Grace Chirwa is still hard at work when we arrive at Mpitilira Primary School, an hour’s drive west of Mangochi Boma, on a scorching Friday around 7.30pm.
With recent public sector reforms, the exhausted registration officer has the liberty to knock off at 4.30pm.
But there is a good reason she is still on duty, smiling as she keys biographical details of these rural Malawians in her computer, photographing them, capturing fingerprints, scanning their identification documents and ensuring everyone eligible for the national identity card registers.
“The mass registration exercise got off to a slow start two weeks ago, but the turnout is overwhelming as we draw close to the end of our time here. With time and increased awareness, there is a rush as no one wants to be left out,” she explains.
She is admittedly accustomed to villagers knocking on her door as early as 4.30am to grab forms before they queue to register later in the day.
By 6am, the remote school is home to a lengthy line and Grace and her workmate happily serve them one at a time.
She planned to take a day off the next day, but there was no time to rest as the usual visitors inundated a teacher’s house where she was putting up.
“We set out to register just about 1 132 people, but we have registered about 1 450,” she says with a coy smile.
The registration officers were good to shift to another centre in the Northern Region, but the lengthy queues confirmed their mission was not accomplished yet.
Unsurprisingly, a village head in the area delayed their departure as more people wanted to be registered before the National Registration Bureau (NRB) retrieved them.
Here, Gogo Bakili, a granny in her 80s, had waited all her life to become a registered Malawian.
The elderly citizen could not wait to get hold of an identification card which will distinguish her as a Malawian worldwide.
With the card, to be issued in 60 days, she will not have to register again to vote in the 2019 Tripartite Elections.
Malawi Electoral Commission (MEC) clerks will just scan the barcode on the backside of the card to access her biographical information and ascertain her eligibility to vote, says Talliq Mallick, the lead consultant who is coordinating the registration process at the United Nations Development Fund in Lilongwe.
He told the press in Lilongwe: “Previously, Malawi was the only country in Southern Africa without a reliable national identification system. The good news is that the country now has a robust, secure and fool-proof system unlike any other in this part of Africa.
“The IDs being issued by NRB will ease the way Malawians access vital services, including voting, healthcare, social cash transfers and financial services.”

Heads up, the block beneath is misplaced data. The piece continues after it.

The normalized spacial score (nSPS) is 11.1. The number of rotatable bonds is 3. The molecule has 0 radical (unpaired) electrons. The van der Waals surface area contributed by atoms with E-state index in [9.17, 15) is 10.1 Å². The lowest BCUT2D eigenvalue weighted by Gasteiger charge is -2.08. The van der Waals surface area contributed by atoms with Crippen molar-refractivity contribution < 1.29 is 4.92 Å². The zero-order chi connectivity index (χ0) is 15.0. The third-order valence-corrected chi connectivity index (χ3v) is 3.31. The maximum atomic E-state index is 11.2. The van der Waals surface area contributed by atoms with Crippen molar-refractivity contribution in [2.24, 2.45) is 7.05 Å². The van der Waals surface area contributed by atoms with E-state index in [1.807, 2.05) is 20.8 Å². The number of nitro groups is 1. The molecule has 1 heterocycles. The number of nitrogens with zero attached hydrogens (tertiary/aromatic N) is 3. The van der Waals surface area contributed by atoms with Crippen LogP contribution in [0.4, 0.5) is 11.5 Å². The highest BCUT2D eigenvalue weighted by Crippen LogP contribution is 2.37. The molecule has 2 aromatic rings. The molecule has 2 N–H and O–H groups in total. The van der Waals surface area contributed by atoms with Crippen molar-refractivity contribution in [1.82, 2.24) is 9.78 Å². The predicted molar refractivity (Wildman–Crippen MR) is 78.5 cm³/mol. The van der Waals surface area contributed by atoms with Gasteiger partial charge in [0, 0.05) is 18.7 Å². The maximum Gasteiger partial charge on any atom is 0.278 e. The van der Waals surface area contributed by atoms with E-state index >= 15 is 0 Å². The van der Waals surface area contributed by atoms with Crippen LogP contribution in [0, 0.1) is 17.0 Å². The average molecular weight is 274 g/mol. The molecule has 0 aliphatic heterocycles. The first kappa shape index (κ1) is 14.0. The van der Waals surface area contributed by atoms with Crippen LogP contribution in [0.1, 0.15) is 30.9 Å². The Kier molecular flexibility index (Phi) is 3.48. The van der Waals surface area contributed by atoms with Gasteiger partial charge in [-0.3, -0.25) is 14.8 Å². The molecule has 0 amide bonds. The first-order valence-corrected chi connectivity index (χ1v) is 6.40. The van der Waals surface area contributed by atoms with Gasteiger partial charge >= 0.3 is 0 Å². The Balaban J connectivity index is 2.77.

This is why Gogo Bakili, who has been presiding over the initiation of girls to adulthood in a secret shrine in the remote village, has left the initiates to stand in the lengthy queue.
For her, having proof of citizenship is somewhat a rebirth.
“We need this card because we have gone many years without anything to prove that we are deserving of the services meant for Malawians. Now we can buy subsidised farm inputs without relying on anyone to vouch for us,” she says.
And she asks a question which underscores the importance of the mass registration process.
“Look at me closely,” she says, “can you tell whether I am Malawian or a foreigner?”
In border zones, judging people by looks, stature, language and dressing has failed to prevent neighbours from Mozambique, Tanzania and Zambia from accessing healthcare facilities and vital facilities exclusively meant for Malawians.
But the major setback is that Malawians appear too slow to respond to the imperative to get registered.
The village head at Mpitilira likened most Malawians to an earthen pot, saying they take time “to be heated up”.
“We are slow to respond when asked to take part in public activities. Registration will be almost over when we come to appreciate its importance. This is why many people are panicking in these dying minutes,” the traditional leader explained.
Presiding over funerals in his areas, he reasons that even among the dead, the last to die is sometimes buried on the rocky side of a communal graveyard.
According to NRB spokesperson Norman Fulatira, the sluggish response has been noticeable from the start.
“So far, it has almost been a trend in all the 18 districts where registration has taken place,” he indicated.
He attributed this to the staggered deployment of registration teams.
“The teams are not sent at once, but in bits. This sometimes creates uncertainty over the start dates, thereby delaying people’s response,” he explained.
NRB, which registered about four million Malawians in the first two phases and envisages registering about nine million by December, keeps redeploying its teams when they meet the target population.
Some of them are retrieved with queues in sight and latecomers end up being excluded from the vital process.
With the fifth phase underway in the North, the locals blame this on low awareness—the reason government roped in the National Initiative for Civic Education (Nice) Trust. n